Witcher, Skyrim and Fable – Feeling like a part of the world

I’ve been revisiting Witcher 3 recently, specifically the Blood and Wine dlc. It really is rather good – if you haven’t downloaded it I’d highly recommend you do, and if you haven’t played Witcher 3 go do that right now. No spoilers here though, so maybe you could read on first…

I used the word ‘revisiting’ in the first sentence very specifically. Playing Witcher does feel like visiting somewhere. To use a gaming cliche, it feels like a living, breathing world. But there’s nowhere near the level of interactivity of Fable 2. What’s that? I get to talk about Fable 2 some more? Well ok then…

Fable 2 is, hitherto, my favourite example of feeling like part of a gaming world. I’ve written about it before, repeatedly. Sorry. You’re able to use various emotes, from posing to growling to farting, which the people of Albion respond to in different ways. Some of them find burping disgusting, some find it funny. And depending on how you’ve behaved on your travels they may have a different response altogether. And if you’re fat they might call you Pie Eater. I love it. Witcher doesn’t have this though. On the surface, Witcher seems to have more in common with Skyrim than Albion. 

I find Skyrim to be a frustrating place. At the beginning of the game the responses you receive make a sort of sense. You’re a nobody and by and large people are standoffish towards you. But my character pursued the mage guild quests. He worked his way up the ranks to become the Dean of Winterhold College. The Dean. The head honcho. The wielder of the largest wand. His staff most definitely had a knob on the end. And yet. The way people greeted me, even in the college itself, didn’t change. I was still being hailed with the same stock lines about my honeyed words, being looked down on as a stranger. Skyrim is so immersive in many ways and really jarring in as many others.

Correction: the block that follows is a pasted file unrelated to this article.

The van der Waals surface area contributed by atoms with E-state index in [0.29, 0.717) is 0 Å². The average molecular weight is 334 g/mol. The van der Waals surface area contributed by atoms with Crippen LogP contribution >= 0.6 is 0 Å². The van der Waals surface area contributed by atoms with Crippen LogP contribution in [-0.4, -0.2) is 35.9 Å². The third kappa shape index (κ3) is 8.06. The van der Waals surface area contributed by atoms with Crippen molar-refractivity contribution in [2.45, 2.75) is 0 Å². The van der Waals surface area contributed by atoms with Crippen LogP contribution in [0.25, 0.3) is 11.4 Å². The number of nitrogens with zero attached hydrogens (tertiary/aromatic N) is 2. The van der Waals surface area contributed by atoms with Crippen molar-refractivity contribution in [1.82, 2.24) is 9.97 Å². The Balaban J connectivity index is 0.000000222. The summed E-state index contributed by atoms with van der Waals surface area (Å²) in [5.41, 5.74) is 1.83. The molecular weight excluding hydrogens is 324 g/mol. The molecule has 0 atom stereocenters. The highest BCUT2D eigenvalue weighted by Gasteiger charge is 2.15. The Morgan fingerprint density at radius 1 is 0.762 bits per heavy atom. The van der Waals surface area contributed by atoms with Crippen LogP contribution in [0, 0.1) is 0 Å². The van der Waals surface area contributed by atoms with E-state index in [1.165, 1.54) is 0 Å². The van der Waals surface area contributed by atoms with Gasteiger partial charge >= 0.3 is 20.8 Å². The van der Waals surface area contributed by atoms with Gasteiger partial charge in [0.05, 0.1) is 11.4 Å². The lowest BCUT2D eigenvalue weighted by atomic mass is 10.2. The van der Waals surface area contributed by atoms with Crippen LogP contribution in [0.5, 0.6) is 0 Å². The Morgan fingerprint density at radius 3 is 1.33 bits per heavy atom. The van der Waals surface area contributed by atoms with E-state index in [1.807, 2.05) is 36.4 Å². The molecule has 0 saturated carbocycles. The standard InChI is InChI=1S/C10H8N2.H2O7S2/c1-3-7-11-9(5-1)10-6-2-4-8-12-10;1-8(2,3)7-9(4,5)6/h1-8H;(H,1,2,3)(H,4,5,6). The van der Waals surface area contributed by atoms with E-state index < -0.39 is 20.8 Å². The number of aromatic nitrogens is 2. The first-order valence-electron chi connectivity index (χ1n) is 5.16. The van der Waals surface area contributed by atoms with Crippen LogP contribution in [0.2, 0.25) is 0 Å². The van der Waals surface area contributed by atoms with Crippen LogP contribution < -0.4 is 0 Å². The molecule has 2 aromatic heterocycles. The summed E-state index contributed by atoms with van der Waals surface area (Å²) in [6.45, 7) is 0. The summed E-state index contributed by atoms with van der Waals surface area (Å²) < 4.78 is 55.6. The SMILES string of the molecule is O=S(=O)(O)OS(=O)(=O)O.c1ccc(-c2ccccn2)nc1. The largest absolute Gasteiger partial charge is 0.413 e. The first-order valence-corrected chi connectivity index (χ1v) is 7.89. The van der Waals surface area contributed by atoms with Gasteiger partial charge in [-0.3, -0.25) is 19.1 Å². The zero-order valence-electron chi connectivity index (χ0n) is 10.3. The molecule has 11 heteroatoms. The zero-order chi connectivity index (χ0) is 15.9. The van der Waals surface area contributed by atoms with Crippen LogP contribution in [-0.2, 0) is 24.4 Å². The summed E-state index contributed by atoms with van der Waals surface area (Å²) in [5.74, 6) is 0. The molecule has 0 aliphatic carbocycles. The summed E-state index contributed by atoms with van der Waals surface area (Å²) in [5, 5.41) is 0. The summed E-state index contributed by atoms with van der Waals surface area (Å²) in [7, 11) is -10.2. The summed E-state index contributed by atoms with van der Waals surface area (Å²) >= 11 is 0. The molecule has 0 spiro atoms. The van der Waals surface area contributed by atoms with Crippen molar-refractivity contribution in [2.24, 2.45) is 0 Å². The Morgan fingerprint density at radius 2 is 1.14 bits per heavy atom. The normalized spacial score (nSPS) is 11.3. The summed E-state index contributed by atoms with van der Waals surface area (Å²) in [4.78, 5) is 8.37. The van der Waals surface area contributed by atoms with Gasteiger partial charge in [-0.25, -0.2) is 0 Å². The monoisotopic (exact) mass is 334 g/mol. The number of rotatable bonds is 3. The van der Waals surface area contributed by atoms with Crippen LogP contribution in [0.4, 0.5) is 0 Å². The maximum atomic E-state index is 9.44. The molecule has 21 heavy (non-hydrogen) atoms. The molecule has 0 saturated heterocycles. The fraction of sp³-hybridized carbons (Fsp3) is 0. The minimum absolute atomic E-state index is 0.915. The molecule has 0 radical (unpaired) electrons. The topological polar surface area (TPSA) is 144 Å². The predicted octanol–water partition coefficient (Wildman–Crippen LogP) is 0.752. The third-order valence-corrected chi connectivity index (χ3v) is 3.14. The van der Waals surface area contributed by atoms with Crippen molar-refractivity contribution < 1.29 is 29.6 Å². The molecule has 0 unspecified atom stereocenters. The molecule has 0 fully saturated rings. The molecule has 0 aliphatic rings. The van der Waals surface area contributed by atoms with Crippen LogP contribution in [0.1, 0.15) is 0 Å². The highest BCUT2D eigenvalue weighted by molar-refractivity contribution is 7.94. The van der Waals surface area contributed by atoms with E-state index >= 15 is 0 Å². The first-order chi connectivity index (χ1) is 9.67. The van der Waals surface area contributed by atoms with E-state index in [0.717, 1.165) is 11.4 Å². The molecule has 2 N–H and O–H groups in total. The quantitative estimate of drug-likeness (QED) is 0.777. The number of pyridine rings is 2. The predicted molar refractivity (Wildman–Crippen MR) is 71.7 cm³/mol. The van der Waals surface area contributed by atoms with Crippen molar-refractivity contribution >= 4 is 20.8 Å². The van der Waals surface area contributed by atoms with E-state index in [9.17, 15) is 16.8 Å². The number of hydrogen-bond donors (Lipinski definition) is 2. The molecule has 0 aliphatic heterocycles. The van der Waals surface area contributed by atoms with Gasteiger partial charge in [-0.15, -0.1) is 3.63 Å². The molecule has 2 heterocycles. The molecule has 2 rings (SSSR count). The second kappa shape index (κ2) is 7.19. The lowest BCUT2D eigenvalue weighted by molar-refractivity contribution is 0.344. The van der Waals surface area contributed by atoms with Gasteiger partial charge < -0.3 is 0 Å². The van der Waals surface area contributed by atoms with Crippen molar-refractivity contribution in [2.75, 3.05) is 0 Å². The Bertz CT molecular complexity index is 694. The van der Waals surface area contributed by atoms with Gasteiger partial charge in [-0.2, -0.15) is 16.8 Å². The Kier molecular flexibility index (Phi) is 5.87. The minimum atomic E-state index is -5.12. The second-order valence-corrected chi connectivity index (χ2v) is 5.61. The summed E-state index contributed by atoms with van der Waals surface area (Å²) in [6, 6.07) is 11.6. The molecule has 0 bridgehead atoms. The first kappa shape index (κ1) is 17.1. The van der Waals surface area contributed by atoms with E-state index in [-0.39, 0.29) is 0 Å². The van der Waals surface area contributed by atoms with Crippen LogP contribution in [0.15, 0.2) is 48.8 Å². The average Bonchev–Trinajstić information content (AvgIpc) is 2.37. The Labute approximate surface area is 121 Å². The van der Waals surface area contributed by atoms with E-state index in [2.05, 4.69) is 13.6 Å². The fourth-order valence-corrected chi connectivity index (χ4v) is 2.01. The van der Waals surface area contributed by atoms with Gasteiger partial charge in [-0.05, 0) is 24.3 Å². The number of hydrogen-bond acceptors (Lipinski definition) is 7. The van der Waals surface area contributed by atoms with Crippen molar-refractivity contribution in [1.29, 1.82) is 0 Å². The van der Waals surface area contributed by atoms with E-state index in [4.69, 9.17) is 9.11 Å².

The Witcher, like Skyrim has a pool of stock reactions with which the populace greet you. Every now and then there’s something a little more personal, but by and large there’s distrust. Fear. Hatred of the outsider. The lines may be better acted, but it seems similar to Skyrim. Last night I wandered past a village, and the whole populace were dancing around a fire. Some kind of fete was going on. I stumbled down the hill, eager to take part, but I couldn’t. Geralt doesn’t have those verbs. In Albion my hero could have danced around the fire, but Geralt and the Dragonborn have to look on and wonder. 

But then I realised. Geralt feels much more a part of the land than the Dragonborn does. And it’s very much because he is an outsider. He is sneered at by passers by, called the Butcher of Blavikenand much worse. And he always has been. He looks distinctive. Word spreads. He is a mutant and people have their opinions of that sort. Because Geralt feels like as much of an outsider as the player does, the world of Witcher 3 feels real.

Ok, I know I promised no spoilers, but since starting this piece I’ve played a little more and there’s something from the main quest that’s pertinent. So skip the next para to avoid SPOILERS.

There’s a moment when Regis asks Geralt whether, if he could start from the beginning again, he would want to become a Witcher or whether he would rather live a normal life. And the player gets to choose the response. It’s a great question and cuts right to the heart of this topic. Is Geralt satisfied with being the outsider? Is the player? Cursed to hear the same petty insults wherever you go, to never be allowed to join the dance… It’s probably the longest I’ve thought about a response in Witcher? The answer? To me, Geralt would want to be a Witcher again. He still feels like a part of the world, even if he is apart from most of it. And he gets to hang out with some pretty nifty sorceresses, so it’s not all bad.

End of spoilers.